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BIG PONYS The 1971 Through 1973 Mustangs

BIG PONYS

The 1971 Through 1973 Mustangs

One of the special featured vehicles for the 2021 Carlisle Ford Nationals was the 1971 to 1973 Mustangs. It was the “Big Horse Mustangs” 50th Anniversary and many were on the show field and in displays in Coupe, Fastback, and Convertible form.

1971 Mustang Prototype early Ford version from Jan 1968 from Ford Archives

The 1971 model year had its beginning in early 1968 with the arrival of newly installed Ford Motor Company President “Bunkie” Knudsen. This was the heyday of the pony car wars, started by the original 1965 Mustang. Each of the Big Three had pony cars that were becoming bigger, heavier, and faster with big-block motors. The new big Mustang even used styling cues from the final years of the Shelby GT350/500 with its enlarged grille opening and the integrated twin NACA scoops dominating the hood lines. By the time the 1971 Mustang started showing up in the fall of 1970, the automotive world as we knew it was changing. Government-mandated safety equipment and emissions controls were starting to impact enthusiasts and their beloved vehicles.  Automobile insurance rates were climbing for 300-plus horsepower cars and high-performance sales were greatly affected.

1971 429SCJ Engine

Power Dive

During the last year of the dwindling horsepower race, the 1971 Mustang was the last of the big-block years with 370 and 375 hp versions of the 429 Super Cobra Jet making its only appearance in the 1971 model year. The 1971 Boss 351 was also a one-year-only option and made 330 hp from the last of the Boss Mustang series. The standard 351C-4V was rated at 285 hp but was lowered to 280 hp late in the model year to be carried over to the 1972 model year. Other V-8 engine options were the 351C-2V at 240 hp, 302-2V rated at 210 hp, and for the more economy-minded, the 250-1V six-cylinder engine with 145 hp.

1971 Boss 351 yellow

By 1972, the emissions and safety standards saw cubic inches, compression ratios, and horsepower reduced further. The 429 Cobra Jet option was gone as well as the Boss 351. The Boss was replaced by a lower-compression version of the 351 called the R-Code “H.O.” for High Output. It’s 275 net hp was also short-lived, seeing service only for the 1972 model year. The Cobra Jet moniker became attached to the Q-Code version of the 351C-4V engine rated at 266 net hp. The other engine options were a 351C-2V, now with a net hp at 177, and the venerable 302-2V now down to 140 net hp. Bringing up the rear again was the 250-1V now rated at 98 net hp.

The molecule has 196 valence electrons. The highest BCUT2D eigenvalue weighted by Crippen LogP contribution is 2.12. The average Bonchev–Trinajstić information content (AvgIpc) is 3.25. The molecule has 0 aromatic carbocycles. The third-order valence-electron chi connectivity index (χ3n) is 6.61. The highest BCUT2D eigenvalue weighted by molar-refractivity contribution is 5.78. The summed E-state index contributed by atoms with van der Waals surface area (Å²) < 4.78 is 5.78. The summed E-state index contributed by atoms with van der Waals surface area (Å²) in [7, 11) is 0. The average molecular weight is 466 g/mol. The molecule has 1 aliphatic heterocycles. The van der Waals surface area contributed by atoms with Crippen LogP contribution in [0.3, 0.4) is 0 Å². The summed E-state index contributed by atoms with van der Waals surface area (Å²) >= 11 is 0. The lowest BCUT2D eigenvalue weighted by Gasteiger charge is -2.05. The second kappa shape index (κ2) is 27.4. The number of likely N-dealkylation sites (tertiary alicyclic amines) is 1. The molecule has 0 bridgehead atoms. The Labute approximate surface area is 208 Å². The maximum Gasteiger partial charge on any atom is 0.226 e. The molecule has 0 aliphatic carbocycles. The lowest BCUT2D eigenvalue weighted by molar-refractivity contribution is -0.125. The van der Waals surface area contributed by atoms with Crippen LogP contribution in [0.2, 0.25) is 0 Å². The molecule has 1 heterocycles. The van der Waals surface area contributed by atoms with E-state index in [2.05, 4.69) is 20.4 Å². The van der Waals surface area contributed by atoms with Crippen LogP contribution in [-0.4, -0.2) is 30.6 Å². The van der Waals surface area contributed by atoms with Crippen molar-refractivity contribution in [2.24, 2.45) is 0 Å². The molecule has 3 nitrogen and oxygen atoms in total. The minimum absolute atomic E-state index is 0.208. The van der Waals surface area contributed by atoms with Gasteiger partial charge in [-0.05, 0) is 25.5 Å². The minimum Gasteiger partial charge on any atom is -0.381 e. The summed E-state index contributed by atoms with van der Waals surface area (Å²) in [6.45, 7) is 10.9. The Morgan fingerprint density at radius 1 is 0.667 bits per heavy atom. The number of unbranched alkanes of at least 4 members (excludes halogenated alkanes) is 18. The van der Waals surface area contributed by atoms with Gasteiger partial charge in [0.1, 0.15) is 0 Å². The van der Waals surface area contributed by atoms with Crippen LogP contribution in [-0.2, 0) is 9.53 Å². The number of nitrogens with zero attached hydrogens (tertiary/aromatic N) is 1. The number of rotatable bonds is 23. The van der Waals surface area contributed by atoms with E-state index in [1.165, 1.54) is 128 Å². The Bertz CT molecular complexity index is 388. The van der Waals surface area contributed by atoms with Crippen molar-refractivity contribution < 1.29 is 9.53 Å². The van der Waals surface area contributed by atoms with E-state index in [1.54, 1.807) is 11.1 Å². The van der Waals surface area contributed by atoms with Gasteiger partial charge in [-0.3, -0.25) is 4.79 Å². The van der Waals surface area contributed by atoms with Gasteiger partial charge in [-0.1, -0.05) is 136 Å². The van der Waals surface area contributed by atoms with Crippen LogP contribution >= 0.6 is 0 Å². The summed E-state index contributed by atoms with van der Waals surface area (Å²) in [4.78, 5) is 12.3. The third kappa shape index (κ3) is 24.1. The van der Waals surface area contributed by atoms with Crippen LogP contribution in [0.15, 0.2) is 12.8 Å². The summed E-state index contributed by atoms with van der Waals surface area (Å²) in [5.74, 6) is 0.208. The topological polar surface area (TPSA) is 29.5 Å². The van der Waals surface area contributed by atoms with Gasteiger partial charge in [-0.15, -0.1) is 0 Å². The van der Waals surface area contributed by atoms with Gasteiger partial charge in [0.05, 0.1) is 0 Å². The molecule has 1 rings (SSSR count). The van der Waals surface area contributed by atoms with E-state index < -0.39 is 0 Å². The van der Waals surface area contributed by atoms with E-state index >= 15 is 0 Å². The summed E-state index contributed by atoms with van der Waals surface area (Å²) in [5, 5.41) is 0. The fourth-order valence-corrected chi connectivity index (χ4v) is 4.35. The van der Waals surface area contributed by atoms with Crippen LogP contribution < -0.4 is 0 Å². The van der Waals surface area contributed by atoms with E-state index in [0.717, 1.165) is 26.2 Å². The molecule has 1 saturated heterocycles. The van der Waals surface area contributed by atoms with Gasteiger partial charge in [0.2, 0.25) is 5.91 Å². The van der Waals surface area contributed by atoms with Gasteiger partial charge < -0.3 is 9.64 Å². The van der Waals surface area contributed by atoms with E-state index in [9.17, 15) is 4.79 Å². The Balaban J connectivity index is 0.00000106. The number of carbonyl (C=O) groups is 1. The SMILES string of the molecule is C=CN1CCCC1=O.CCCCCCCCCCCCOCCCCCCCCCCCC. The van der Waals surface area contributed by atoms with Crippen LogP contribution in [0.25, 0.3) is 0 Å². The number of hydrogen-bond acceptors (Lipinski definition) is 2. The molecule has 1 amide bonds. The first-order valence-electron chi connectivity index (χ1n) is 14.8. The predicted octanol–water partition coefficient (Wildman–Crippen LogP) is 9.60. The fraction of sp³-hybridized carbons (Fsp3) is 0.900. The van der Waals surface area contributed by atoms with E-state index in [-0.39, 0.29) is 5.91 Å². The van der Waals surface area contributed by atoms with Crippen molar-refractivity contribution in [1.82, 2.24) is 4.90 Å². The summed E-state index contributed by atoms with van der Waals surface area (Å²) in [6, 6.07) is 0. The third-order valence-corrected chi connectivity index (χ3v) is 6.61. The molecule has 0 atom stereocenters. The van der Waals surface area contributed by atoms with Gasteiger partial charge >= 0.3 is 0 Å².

1972 Special Mustang Sprint Package

The 1972 model line for Mustang saw few external changes from the previous year. Among them was the deletion of the pop-open gas cap on the Mach 1, which was replaced with the standard twist-on cap found on the other Mustang models that year. Also, the block letters across the deck lid were replaced with a Mustang script logo. Another interesting side note was the Ram Air Induction NACA hood scoop option introduced in 1971 could only be ordered on the 351C-2V versions in 1972 and 1973 model years. Ford had neglected to have the 4V version certified by EPA, and it couldn’t be used in production models those years.

The Ram Air Induction NACA hood scoop option introduced in 1971 could only be ordered on the 351C-2V versions in 1972 and 1973 model years.

The End Of An Era

By 1973 the handwriting was on the wall for the last of the first generation of Mustangs as the smaller and more fuel-efficient Mustang II was on the horizon. The big engine was the Q-code, again rated at 266 net hp for its final year. Next in line was a 351C-2V with 177 net hp, the 302-2V at 141 net hp, and the 250-1V in-line six-cylinder, again with 99 net hp. Externally, the front grill was changed from the previous years to make the turn signal lamps vertical from the previous horizontal in-grill lights, but it retained the same basic body shape.

1973 Mustang Grande

Between the 1971 to 1973 model years 409,950 “Big Horse Mustangs” were built. The first Mustang had a near-monopoly on its segment of the automotive industry. In fact, the term pony car was named for the Mustang as the other manufacturers eventually played catch-up with the Camaro, Firebird, Javelin, and Challenger. The Plymouth Barracuda had actually beaten the Mustang to the market by two weeks. However, it was the Mustang that arrived in the style that people connected with and continue to do so, 50 years later.

Check out the gallery of Big Ponys we found at this past Carlisle All-Ford Nationals below! 

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